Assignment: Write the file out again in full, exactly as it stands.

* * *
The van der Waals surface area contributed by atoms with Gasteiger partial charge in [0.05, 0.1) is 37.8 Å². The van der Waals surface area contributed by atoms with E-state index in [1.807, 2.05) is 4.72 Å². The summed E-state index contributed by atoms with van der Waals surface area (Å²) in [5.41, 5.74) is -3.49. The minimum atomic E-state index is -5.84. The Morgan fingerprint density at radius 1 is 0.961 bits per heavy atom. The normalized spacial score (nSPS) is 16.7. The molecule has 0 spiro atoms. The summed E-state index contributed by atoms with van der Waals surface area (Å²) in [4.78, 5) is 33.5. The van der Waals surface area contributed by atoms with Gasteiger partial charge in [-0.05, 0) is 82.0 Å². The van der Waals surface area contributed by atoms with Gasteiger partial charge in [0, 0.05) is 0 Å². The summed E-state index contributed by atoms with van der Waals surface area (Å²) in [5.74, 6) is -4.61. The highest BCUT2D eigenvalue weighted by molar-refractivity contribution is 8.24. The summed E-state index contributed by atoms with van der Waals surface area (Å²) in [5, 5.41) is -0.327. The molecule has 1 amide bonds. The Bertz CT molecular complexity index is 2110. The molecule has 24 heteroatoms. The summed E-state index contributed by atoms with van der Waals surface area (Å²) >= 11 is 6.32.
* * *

The van der Waals surface area contributed by atoms with Gasteiger partial charge in [0.05, 0.1) is 37.8 Å². The van der Waals surface area contributed by atoms with E-state index in [1.807, 2.05) is 4.72 Å². The summed E-state index contributed by atoms with van der Waals surface area (Å²) in [5.41, 5.74) is -3.49. The minimum atomic E-state index is -5.84. The Morgan fingerprint density at radius 1 is 0.961 bits per heavy atom. The normalized spacial score (nSPS) is 16.7. The molecule has 0 spiro atoms. The summed E-state index contributed by atoms with van der Waals surface area (Å²) in [4.78, 5) is 33.5. The van der Waals surface area contributed by atoms with Gasteiger partial charge in [-0.05, 0) is 82.0 Å². The van der Waals surface area contributed by atoms with Gasteiger partial charge in [0, 0.05) is 0 Å². The summed E-state index contributed by atoms with van der Waals surface area (Å²) in [5.74, 6) is -4.61. The highest BCUT2D eigenvalue weighted by molar-refractivity contribution is 8.24. The summed E-state index contributed by atoms with van der Waals surface area (Å²) in [5, 5.41) is -0.327. The molecule has 1 amide bonds. The Bertz CT molecular complexity index is 2110. The molecule has 24 heteroatoms. The summed E-state index contributed by atoms with van der Waals surface area (Å²) >= 11 is 6.32.